|From about 1900 Sir Hubert Miller
would spend some of his time in a villa he had in Venice. Sometimes he
would stay away from Froyle for six months of the year. But, when he returned
he would bring with him small statues of saints. These were placed in
the niches and under the eaves of the houses and cottages belonging to
the estate in Upper Froyle; and here they stand today, even though the
estate has long since been split up. As a result of this Froyle has become
known as ‘The Village of Saints’.
Possibly, most peoples favourite of the 19 saints dotted around the village is St.Hubert, standing over the entrance of Old Post Office Cottage. St.Hubert, the patron saint of hunting, is shown with the stag which led to his conversion. Legend tells that while hunting in the forest on Good Friday, he came upon a stag which displayed a crucifix between its antlers and he was thus converted to a better life.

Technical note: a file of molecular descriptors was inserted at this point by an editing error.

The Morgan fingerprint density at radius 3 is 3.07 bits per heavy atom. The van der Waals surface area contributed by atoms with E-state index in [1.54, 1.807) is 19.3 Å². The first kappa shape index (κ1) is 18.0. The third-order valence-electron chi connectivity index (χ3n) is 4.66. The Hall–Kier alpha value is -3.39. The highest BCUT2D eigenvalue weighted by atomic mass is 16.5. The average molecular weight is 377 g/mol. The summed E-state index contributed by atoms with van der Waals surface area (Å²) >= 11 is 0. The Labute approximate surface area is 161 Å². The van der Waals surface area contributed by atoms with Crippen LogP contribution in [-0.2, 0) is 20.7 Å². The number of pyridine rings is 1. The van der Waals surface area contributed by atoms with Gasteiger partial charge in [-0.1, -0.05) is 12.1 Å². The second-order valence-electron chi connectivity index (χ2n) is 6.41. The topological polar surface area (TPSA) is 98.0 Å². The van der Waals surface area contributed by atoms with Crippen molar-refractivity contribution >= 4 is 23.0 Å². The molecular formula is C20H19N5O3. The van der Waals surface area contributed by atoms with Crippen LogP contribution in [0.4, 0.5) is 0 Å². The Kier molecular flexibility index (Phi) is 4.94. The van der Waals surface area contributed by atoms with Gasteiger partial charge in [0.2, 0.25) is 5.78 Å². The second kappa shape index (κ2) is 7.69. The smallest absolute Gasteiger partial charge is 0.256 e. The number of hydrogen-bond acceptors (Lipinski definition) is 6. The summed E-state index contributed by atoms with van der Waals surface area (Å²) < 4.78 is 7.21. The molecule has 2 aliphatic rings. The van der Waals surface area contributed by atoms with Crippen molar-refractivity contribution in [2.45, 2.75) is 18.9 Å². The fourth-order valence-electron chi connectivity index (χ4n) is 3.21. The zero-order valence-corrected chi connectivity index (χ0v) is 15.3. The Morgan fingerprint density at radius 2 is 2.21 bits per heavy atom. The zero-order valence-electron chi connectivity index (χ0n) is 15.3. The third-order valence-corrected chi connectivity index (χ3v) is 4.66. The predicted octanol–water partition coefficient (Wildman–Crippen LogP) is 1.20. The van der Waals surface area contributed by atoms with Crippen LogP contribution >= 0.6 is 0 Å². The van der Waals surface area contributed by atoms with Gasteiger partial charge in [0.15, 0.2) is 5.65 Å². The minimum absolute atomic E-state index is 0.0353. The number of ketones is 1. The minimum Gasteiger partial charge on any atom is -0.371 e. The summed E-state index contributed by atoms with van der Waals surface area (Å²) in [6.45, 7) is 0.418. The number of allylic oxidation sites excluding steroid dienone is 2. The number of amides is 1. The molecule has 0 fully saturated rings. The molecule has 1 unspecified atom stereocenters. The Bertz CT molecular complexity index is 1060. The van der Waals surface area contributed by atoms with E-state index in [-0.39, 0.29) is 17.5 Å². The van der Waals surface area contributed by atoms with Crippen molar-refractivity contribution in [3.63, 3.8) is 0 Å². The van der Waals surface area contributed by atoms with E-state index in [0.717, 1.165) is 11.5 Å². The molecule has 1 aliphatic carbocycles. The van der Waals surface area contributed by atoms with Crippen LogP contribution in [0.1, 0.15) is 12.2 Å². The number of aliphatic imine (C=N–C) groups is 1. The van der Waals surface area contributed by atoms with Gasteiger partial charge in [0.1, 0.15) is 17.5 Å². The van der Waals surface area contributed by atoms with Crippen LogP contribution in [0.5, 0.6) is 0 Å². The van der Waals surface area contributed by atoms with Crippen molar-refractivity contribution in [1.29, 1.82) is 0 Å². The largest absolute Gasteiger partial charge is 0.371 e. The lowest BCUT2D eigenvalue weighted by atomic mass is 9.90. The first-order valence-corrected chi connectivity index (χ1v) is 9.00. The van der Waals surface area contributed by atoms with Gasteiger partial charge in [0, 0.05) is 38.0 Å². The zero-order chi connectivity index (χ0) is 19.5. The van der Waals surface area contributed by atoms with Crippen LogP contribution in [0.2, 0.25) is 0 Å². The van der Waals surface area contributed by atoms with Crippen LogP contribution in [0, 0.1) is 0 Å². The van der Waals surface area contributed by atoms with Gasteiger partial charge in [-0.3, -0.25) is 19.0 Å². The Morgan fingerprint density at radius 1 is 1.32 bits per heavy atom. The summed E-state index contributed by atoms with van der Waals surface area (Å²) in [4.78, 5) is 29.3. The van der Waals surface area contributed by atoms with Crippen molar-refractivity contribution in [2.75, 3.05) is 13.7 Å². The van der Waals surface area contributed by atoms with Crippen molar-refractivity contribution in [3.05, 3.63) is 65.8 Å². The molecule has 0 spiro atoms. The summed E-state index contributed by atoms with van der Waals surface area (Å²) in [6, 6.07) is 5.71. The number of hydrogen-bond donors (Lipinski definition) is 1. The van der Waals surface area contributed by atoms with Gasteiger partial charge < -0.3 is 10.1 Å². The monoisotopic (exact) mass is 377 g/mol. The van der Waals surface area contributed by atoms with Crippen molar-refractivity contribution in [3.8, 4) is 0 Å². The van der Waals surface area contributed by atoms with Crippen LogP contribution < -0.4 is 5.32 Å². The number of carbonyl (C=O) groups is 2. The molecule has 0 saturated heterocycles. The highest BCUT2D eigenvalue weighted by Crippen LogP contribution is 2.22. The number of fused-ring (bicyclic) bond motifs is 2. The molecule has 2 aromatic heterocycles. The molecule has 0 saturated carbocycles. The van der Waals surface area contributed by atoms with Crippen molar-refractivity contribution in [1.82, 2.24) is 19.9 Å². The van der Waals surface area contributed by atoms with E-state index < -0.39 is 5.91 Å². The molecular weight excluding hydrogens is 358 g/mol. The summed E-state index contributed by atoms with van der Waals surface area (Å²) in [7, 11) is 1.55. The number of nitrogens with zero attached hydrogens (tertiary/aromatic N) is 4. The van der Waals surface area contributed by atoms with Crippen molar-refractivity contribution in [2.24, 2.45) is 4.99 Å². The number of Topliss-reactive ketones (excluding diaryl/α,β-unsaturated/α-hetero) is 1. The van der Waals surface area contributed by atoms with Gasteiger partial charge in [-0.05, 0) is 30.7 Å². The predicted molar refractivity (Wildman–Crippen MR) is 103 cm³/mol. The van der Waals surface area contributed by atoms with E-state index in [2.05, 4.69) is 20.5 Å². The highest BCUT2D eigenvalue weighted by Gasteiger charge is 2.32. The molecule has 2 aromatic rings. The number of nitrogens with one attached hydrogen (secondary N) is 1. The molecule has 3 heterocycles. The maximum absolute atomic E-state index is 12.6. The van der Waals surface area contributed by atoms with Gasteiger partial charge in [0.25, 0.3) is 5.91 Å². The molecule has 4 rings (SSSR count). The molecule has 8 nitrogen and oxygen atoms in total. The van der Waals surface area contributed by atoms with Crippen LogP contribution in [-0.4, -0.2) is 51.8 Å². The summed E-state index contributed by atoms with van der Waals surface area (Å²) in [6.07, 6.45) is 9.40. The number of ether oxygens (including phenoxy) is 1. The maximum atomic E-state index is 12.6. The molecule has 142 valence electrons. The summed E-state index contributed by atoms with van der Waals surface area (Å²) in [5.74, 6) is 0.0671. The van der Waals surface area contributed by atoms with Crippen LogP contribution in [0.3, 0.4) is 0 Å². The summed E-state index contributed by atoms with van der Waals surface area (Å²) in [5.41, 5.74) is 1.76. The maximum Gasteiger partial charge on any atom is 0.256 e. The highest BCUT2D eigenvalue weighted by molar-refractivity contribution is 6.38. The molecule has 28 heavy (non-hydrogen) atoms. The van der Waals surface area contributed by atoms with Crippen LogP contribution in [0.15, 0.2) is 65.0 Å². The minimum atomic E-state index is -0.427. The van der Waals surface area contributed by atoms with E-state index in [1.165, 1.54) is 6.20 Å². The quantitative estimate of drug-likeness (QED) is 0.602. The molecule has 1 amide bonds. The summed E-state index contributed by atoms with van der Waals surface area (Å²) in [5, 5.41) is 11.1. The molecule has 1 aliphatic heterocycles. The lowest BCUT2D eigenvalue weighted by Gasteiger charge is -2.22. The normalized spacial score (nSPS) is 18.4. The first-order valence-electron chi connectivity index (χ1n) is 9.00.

On either side of Old Post Office Cottage are houses with St.Anthony of Padua, St.Christopher, several with St.Joseph, and a charming group of the Holy Family adorn Jasmine and Myrtle Cottages.
Blundens House, a 14th century timber framed building, has, in a niche over a bedroom window, the statue of St.Peter holding the Keys to the Kingdom of Heaven. Other statues include St.Katherine, with her wheel, The Virgin Mary and The Holy Shepherd.
All the saints are well preserved, considering their age, but one of the most splendid must surely be St.Paul. He stands, with his sword and book, on a specially erected plinth, gracing the front of what used to be the Vicarage. When the property was sold and a new name sought for the elegant house, what could be more fitting than “St.Pauls”.
One saint that visitors to the village will not see is St.Joan of Arc (right), for she is the only inside saint as far as I know. She stands with her sword and shield in the window of a charming little cottage, where she is protected from the effects of the the weather on her painted finish.
The following map shows the location of the Saints and, where possible, a picture of the appropriate Saint.